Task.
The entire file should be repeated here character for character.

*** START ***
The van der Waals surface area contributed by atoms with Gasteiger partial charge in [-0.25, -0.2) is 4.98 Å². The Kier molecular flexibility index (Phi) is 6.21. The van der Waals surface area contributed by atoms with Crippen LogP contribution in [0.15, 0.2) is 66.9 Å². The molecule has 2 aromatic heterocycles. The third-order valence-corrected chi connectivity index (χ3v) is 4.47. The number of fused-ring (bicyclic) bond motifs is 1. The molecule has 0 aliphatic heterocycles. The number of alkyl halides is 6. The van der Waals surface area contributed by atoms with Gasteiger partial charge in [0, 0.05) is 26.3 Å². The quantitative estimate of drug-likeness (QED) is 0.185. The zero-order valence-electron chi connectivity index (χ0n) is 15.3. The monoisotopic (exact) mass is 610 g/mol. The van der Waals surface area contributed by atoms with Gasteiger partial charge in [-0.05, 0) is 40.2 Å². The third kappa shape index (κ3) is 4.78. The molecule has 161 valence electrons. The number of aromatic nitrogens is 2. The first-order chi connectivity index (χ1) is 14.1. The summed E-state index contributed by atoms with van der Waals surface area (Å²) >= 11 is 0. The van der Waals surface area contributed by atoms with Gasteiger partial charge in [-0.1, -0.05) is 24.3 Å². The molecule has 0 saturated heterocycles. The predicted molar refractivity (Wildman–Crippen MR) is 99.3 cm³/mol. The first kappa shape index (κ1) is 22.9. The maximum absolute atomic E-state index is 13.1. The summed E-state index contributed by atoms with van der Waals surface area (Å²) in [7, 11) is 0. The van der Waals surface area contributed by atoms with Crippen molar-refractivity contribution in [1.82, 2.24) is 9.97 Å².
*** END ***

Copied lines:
The van der Waals surface area contributed by atoms with Gasteiger partial charge in [-0.25, -0.2) is 4.98 Å². The Kier molecular flexibility index (Phi) is 6.21. The van der Waals surface area contributed by atoms with Crippen LogP contribution in [0.15, 0.2) is 66.9 Å². The molecule has 2 aromatic heterocycles. The third-order valence-corrected chi connectivity index (χ3v) is 4.47. The number of fused-ring (bicyclic) bond motifs is 1. The molecule has 0 aliphatic heterocycles. The number of alkyl halides is 6. The van der Waals surface area contributed by atoms with Gasteiger partial charge in [0, 0.05) is 26.3 Å². The quantitative estimate of drug-likeness (QED) is 0.185. The zero-order valence-electron chi connectivity index (χ0n) is 15.3. The monoisotopic (exact) mass is 610 g/mol. The van der Waals surface area contributed by atoms with Gasteiger partial charge in [-0.05, 0) is 40.2 Å². The third kappa shape index (κ3) is 4.78. The molecule has 161 valence electrons. The number of aromatic nitrogens is 2. The first-order chi connectivity index (χ1) is 14.1. The summed E-state index contributed by atoms with van der Waals surface area (Å²) >= 11 is 0. The van der Waals surface area contributed by atoms with Gasteiger partial charge in [-0.1, -0.05) is 24.3 Å². The molecule has 0 saturated heterocycles. The predicted molar refractivity (Wildman–Crippen MR) is 99.3 cm³/mol. The first kappa shape index (κ1) is 22.9. The maximum absolute atomic E-state index is 13.1. The summed E-state index contributed by atoms with van der Waals surface area (Å²) in [7, 11) is 0. The van der Waals surface area contributed by atoms with Crippen molar-refractivity contribution in [1.82, 2.24) is 9.97 Å².